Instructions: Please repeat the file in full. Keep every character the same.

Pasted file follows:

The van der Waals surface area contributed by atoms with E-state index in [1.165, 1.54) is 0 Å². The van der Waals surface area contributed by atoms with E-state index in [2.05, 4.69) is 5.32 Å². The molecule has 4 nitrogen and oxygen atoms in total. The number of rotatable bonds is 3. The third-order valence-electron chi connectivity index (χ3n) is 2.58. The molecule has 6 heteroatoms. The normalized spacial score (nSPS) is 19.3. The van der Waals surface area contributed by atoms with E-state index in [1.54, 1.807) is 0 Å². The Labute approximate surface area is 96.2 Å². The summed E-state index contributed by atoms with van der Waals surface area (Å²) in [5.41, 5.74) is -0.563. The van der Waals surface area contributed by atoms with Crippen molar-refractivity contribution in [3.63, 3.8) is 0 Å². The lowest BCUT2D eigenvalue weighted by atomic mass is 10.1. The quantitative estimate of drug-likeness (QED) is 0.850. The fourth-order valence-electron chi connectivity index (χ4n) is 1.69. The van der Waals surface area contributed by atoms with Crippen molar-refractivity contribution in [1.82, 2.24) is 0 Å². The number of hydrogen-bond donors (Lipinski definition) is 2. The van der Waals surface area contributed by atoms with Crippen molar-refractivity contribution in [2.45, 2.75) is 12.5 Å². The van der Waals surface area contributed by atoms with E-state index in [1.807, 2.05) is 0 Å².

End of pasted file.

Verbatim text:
The van der Waals surface area contributed by atoms with E-state index in [1.165, 1.54) is 0 Å². The van der Waals surface area contributed by atoms with E-state index in [2.05, 4.69) is 5.32 Å². The molecule has 4 nitrogen and oxygen atoms in total. The number of rotatable bonds is 3. The third-order valence-electron chi connectivity index (χ3n) is 2.58. The molecule has 6 heteroatoms. The normalized spacial score (nSPS) is 19.3. The van der Waals surface area contributed by atoms with E-state index in [1.54, 1.807) is 0 Å². The Labute approximate surface area is 96.2 Å². The summed E-state index contributed by atoms with van der Waals surface area (Å²) in [5.41, 5.74) is -0.563. The van der Waals surface area contributed by atoms with Crippen molar-refractivity contribution in [3.63, 3.8) is 0 Å². The lowest BCUT2D eigenvalue weighted by atomic mass is 10.1. The quantitative estimate of drug-likeness (QED) is 0.850. The fourth-order valence-electron chi connectivity index (χ4n) is 1.69. The van der Waals surface area contributed by atoms with Crippen molar-refractivity contribution in [1.82, 2.24) is 0 Å². The number of hydrogen-bond donors (Lipinski definition) is 2. The van der Waals surface area contributed by atoms with Crippen molar-refractivity contribution in [2.45, 2.75) is 12.5 Å². The van der Waals surface area contributed by atoms with E-state index in [1.807, 2.05) is 0 Å².